An entity owns a forest. The trees take approximately 27 years to mature, after which they can be cut down and sold. The average age of the trees in the forest is 15 years at the end of the reporting period. The current use of the forest is presumed to be its highest and best use.
There is no market for the trees in their current form. However, there is a market for the harvested timber from trees aged 27 years or older.
To measure the fair value of the forest, the entity uses an income approach and uses the price for 27 year-old harvested timber in the market today as an input.
However, since the trees are not yet ready for harvest, the cash flows must be adjusted for the costs a market participant would incur. Therefore, the estimated cash flows would include:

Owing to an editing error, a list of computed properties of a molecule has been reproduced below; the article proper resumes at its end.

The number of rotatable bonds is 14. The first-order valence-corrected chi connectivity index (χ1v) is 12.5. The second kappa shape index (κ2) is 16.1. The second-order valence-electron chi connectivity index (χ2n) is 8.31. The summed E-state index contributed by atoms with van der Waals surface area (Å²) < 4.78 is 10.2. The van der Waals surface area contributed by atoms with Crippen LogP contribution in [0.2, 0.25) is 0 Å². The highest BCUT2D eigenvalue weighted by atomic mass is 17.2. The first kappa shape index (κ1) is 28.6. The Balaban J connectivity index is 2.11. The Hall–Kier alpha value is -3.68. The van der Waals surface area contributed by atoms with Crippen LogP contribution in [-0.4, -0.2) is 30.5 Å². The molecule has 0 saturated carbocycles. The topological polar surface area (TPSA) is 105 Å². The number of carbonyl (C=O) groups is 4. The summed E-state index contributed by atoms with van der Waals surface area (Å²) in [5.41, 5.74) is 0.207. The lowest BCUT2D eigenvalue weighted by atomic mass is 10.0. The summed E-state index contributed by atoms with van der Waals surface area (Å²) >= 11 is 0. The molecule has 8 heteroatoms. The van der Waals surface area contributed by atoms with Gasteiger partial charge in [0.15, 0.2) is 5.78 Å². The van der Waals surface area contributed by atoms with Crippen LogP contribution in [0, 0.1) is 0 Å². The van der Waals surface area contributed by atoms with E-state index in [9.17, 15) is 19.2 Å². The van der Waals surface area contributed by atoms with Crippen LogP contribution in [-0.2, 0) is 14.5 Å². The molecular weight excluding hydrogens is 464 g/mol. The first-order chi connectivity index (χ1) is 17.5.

- Costs to manage the forest (including silviculture activities, such as fertilizing and pruning the trees) until the trees reach maturity;
- Costs to harvest the trees; and
- Costs to transport the harvested logs to the market.
The entity estimates these costs using market participant assumptions.
The entity also adjusts the value for a normal profit margin because a market participant acquiring the forest today would expect to be compensated for the cost and effort of managing the forest for the 12 years before the trees will be harvested and the timber is sold.